This paper explores how the specification of the earnings function impacts the optimal tax treatment of human capital. If education is complementary to labor effort, education should be subsidized to offset tax distortions on labor supply. However, if most of the education is enjoyed by high ability households, education should be taxed in order to redistribute resources to the poor. The paper identifies the exact conditions under which these two effects cancel and education should be neither taxed nor subsidized. In particular, with non-linear tax instruments, education should be weakly separable from labor and ability in the earnings function. With linear taxes, education should also feature a constant elasticity in a weakly separable earnings function.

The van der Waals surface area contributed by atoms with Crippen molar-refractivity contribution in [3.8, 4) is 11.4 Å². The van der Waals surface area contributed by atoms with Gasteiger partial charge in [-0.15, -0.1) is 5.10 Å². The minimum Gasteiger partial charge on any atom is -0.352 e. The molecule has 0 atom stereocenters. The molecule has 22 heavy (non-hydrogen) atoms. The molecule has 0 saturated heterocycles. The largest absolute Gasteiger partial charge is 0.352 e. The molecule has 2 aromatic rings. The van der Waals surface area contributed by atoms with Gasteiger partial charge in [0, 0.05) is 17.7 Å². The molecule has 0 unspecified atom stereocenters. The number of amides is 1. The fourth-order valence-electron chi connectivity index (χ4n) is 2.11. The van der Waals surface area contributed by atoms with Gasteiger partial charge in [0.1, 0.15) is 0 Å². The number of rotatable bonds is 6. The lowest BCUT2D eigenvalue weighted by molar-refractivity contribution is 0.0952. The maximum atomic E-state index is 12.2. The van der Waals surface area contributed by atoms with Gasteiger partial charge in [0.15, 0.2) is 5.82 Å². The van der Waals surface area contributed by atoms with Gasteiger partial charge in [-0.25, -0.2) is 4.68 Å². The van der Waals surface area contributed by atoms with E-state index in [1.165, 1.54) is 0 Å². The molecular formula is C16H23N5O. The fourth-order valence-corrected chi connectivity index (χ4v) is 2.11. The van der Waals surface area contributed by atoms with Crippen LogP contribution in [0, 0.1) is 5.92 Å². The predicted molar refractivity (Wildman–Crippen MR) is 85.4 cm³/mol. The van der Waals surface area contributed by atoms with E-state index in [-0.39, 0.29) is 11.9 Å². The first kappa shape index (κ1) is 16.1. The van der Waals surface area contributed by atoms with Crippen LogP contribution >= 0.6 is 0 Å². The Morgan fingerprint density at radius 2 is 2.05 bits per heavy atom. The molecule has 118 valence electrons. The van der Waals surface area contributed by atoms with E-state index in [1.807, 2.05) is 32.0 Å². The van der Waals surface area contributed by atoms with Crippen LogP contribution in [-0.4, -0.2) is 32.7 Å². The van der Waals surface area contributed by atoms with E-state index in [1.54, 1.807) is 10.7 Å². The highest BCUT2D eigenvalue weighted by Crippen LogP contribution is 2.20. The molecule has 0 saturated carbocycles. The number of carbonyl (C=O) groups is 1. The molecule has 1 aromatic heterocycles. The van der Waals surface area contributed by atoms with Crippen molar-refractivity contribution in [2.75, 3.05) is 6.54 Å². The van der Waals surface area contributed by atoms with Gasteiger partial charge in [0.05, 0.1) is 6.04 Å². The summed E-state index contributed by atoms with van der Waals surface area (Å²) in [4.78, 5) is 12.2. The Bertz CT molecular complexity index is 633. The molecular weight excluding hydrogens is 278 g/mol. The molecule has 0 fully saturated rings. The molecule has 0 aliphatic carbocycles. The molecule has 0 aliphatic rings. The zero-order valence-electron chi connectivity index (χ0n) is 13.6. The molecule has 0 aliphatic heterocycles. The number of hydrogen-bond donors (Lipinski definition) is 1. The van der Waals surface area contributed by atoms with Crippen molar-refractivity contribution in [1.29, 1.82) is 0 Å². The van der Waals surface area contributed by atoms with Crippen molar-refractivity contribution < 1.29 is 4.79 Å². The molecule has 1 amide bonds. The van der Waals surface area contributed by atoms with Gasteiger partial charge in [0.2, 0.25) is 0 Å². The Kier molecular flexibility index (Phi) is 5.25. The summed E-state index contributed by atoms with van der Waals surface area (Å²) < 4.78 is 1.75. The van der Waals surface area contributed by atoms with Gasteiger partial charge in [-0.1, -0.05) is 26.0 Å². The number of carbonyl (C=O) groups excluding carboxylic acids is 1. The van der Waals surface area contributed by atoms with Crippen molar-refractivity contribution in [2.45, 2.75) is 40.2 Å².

Additional Metadata
Keywords earnings function, human capital, optimal education subsidies, optimal linear and non-linear taxation
JEL H2, Taxation, Subsidies, and Revenue (jel), H5, National Government Expenditures and Related Policies (jel), I2, Education and Research Institutions (jel), J2, Time Allocation, Work Behavior, and Employment Determination and Creation; Human Capital (jel)
Publisher CES IFO
Persistent URL
Jacobs, B, & Bovenberg, A.L. (2008). Optimal Taxation of Human Capital and the Earnings Function. CES IFO. Retrieved from